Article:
Calorimetry in the studies of by-pass cement kiln dust as an additive to the calcium aluminate cement

  • Wiesława Nocuń-WczelikEmail author
  • Katarzyna Stolarska
Open Access


The studies focused on the kinetics of early hydration in the high-calcium aluminate cement (CAC 70)—by-pass cement kiln dusts (BPCKD)—mixtures. For this purpose, the mixtures of cement with this additive or with some potential constituents of dusts were produced. The microcalorimeter was applied to follow the kinetics of hydration. The investigations with the aim of finding the relationship between the components of initial mixtures and the modification of hydration process were carried out. The rheological properties were characterized, and the chemical shrinkage characteristics were produced. The phase assemblage characterization and microscopic observations were done as well. In case of the high-calcium aluminate-based binders, the modification of setting process was observed; the rheological properties and chemical shrinkage were affected too. The acceleration of heat evolution—the shortening of so-called induction period in the presence of BPCKD additive—was observed. The results were compared to those obtained for the CAC with ordinary Portland cement additive. The results of calorimetric measurements are discussed in terms of the chemical and phase assemblage of this additive as compared to the Portland cement clinker precursors and potassium chloride—the solid and liquid components of the dust.


Calcium aluminate cement Hydration By-pass cement kiln dust KCl, calorimetry Rheological properties Microstructure Chemical shrinkage 


Monocalcium aluminate phase CaO·Al2O3—CA (notation commonly used in cement chemistry: C = CaO, A = Al2O3, H = H2O) is the principal phase in aluminate cements [1]. The compound corresponding to the formula 12CaO·7 Al2O3 is the second aluminate phase. On reaction with water at ambient temperature, a setting and hardening of calcium aluminate paste take place and the hydrated calcium aluminate phases, such as CaO·Al2O3·10H2O—CAH10, 2CaO·Al2O3·8 H2O—C2AH8 (hexagonal hydrates) and aluminum hydroxide (AH3), are formed [1, 2, 3]. However, further transformation of hexagonal hydrates into the thermodynamically stable cubic one (C3AH6), known as “conversion,” leads to the destruction of hardened material because of the release of water and formation of AH3 gel.

High-calcium aluminate cements can be used in combination with different calcium sulfate or calcium silicate sources as a binder for special purposes [4, 5, 6]. Hydration and setting of Portland cement mixed with a few percent of high alumina cement occur rapidly, and the significant strength development within a few hours is observed [5, 6]. This mixture was utilized in various applications, such as sealing of leaks, rapid road pavement repair and waste solidification. It is known that the shrinkage compensation or even the controlled expansion is thus achieved due to the ettringite formed as the hydration product. The hydration development at early ages is significant [7].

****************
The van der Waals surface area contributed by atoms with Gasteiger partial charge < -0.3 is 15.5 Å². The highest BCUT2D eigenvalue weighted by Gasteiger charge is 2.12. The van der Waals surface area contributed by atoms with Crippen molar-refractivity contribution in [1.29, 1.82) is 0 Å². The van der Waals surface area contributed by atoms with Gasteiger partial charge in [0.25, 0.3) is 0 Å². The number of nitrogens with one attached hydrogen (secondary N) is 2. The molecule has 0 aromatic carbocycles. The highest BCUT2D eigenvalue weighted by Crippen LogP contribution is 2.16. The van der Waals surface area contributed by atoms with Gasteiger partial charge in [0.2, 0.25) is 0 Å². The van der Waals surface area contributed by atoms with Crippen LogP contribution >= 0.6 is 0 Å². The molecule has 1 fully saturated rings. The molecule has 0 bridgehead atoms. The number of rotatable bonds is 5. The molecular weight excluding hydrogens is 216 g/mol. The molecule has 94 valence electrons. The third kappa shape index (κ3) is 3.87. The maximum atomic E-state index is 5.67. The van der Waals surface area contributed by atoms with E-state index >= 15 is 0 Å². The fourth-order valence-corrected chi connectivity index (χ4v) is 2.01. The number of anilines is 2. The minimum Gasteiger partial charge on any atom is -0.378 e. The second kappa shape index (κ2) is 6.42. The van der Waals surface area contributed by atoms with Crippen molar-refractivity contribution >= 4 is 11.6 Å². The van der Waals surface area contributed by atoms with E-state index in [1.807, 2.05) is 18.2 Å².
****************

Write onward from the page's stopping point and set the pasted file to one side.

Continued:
Different metallic salts, when added to hydrating CAC paste, result in the modification of hydration kinetics in different ways: Acceleration (strong or slight) or retardation of hydration process is observed, depending on the nature of cations and anions, as well as the concentration [8]. The possibility to form the complex compounds is of importance too [8, 9].

The additives of pozzolanic or hydraulic character replacing part of high alumina cement can reduce the hexagonal hydrate conversion and its negative effects, first of all the volume changes and strength reduction. The reactive silica released from these additives enters the hydration process, and the so-called strätlingite phase C2ASH8 is produced [9, 10, 11, 12, 13, 14, 15].

Cement kiln by-pass dust (BPCKD) is produced as a solid waste from the by-pass systems during the manufacture of Portland cement clinker, by using dry process [16]. By-pass dust, being the precursor of cement clinker phases, is rejected from a kiln system in order to lower the chlorine and alkali content in the final product; these components are evaporated from the raw feed at higher temperatures (clinker sintering occurs at approx. 1450 °C). The composition of cement kiln by-pass dust depends on the type of raw materials and the fuel used, as well as the production method or kiln type; an increase in alternative fuels may cause an increase in by-pass dust emission.

Many cement plants have routinely landfilled this dust over many years; however, with the increasing need to recycle industrial by-products and protect the environment, an option for the utilization of the by-pass dust is mixing with other construction materials such as the other binders or usage for the solidification of soils, in road construction, etc., was taken into account. Therefore, there is a growing emphasis to provide technical data about the performance of materials containing cement by-pass dust (CBPD); and they can be potentially used for various types of commercial applications [17]. These applications depend primarily on the chemical and physical characteristics.

Recently, the use of both high-calcium aluminate material and the by-products of different origins are discussed from the “environmental footprint” point of view [13, 14, 18, 19]. It has been found that usage of CAC as a component of different dry mixtures demonstrates significant environmental benefits in terms of environmental impact (low CO2 emission, low energy demand vs. early compressive strength, etc.) [18]. The experiments presented in this paper were done with aim to make a comparison between the modifying action of Portland cement in the hydration process of high-calcium aluminate cement (recognized) and the effect of cement kiln by-pass dust in the same process (unknown). The results of these studies are the base for more practical projects, dealing with BBPD disposal and improvement of some special binders.

Experimental procedure

Materials and method